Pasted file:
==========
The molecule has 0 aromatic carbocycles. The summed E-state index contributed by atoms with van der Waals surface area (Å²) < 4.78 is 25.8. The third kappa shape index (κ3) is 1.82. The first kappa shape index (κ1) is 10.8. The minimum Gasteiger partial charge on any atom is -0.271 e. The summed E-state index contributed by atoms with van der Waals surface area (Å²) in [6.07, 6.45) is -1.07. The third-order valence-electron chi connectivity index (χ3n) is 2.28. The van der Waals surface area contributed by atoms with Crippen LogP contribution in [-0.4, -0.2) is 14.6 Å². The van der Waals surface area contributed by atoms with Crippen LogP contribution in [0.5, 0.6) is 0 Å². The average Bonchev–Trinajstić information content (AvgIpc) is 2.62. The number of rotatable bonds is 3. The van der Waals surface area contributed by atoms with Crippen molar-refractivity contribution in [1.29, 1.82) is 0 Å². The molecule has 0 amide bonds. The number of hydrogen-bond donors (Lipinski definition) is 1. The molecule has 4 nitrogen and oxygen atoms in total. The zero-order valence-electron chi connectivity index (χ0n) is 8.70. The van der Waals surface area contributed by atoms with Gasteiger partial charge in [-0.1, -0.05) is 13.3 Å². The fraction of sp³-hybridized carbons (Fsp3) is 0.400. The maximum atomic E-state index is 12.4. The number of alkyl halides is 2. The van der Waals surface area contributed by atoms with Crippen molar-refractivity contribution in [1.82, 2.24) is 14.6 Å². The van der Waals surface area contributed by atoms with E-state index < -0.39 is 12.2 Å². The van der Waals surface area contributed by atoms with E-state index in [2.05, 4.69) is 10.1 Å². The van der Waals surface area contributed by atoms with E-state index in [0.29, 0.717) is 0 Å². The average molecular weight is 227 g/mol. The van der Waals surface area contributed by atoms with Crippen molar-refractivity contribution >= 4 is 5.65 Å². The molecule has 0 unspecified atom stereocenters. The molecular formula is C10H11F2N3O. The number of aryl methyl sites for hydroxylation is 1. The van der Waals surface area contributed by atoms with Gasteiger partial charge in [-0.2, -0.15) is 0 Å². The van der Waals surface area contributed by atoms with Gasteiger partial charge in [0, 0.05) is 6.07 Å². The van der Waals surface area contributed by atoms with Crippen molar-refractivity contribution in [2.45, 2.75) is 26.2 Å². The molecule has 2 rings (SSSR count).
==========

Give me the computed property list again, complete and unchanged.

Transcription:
The molecule has 0 aromatic carbocycles. The summed E-state index contributed by atoms with van der Waals surface area (Å²) < 4.78 is 25.8. The third kappa shape index (κ3) is 1.82. The first kappa shape index (κ1) is 10.8. The minimum Gasteiger partial charge on any atom is -0.271 e. The summed E-state index contributed by atoms with van der Waals surface area (Å²) in [6.07, 6.45) is -1.07. The third-order valence-electron chi connectivity index (χ3n) is 2.28. The van der Waals surface area contributed by atoms with Crippen LogP contribution in [-0.4, -0.2) is 14.6 Å². The van der Waals surface area contributed by atoms with Crippen LogP contribution in [0.5, 0.6) is 0 Å². The average Bonchev–Trinajstić information content (AvgIpc) is 2.62. The number of rotatable bonds is 3. The van der Waals surface area contributed by atoms with Crippen molar-refractivity contribution in [1.29, 1.82) is 0 Å². The molecule has 0 amide bonds. The number of hydrogen-bond donors (Lipinski definition) is 1. The molecule has 4 nitrogen and oxygen atoms in total. The zero-order valence-electron chi connectivity index (χ0n) is 8.70. The van der Waals surface area contributed by atoms with Gasteiger partial charge in [-0.1, -0.05) is 13.3 Å². The fraction of sp³-hybridized carbons (Fsp3) is 0.400. The maximum atomic E-state index is 12.4. The number of alkyl halides is 2. The van der Waals surface area contributed by atoms with Crippen molar-refractivity contribution in [1.82, 2.24) is 14.6 Å². The van der Waals surface area contributed by atoms with E-state index < -0.39 is 12.2 Å². The van der Waals surface area contributed by atoms with E-state index in [2.05, 4.69) is 10.1 Å². The van der Waals surface area contributed by atoms with E-state index in [0.29, 0.717) is 0 Å². The average molecular weight is 227 g/mol. The van der Waals surface area contributed by atoms with Crippen molar-refractivity contribution >= 4 is 5.65 Å². The molecule has 0 unspecified atom stereocenters. The molecular formula is C10H11F2N3O. The number of aryl methyl sites for hydroxylation is 1. The van der Waals surface area contributed by atoms with Gasteiger partial charge in [-0.2, -0.15) is 0 Å². The van der Waals surface area contributed by atoms with Gasteiger partial charge in [0, 0.05) is 6.07 Å². The van der Waals surface area contributed by atoms with Crippen molar-refractivity contribution in [2.45, 2.75) is 26.2 Å². The molecule has 2 rings (SSSR count).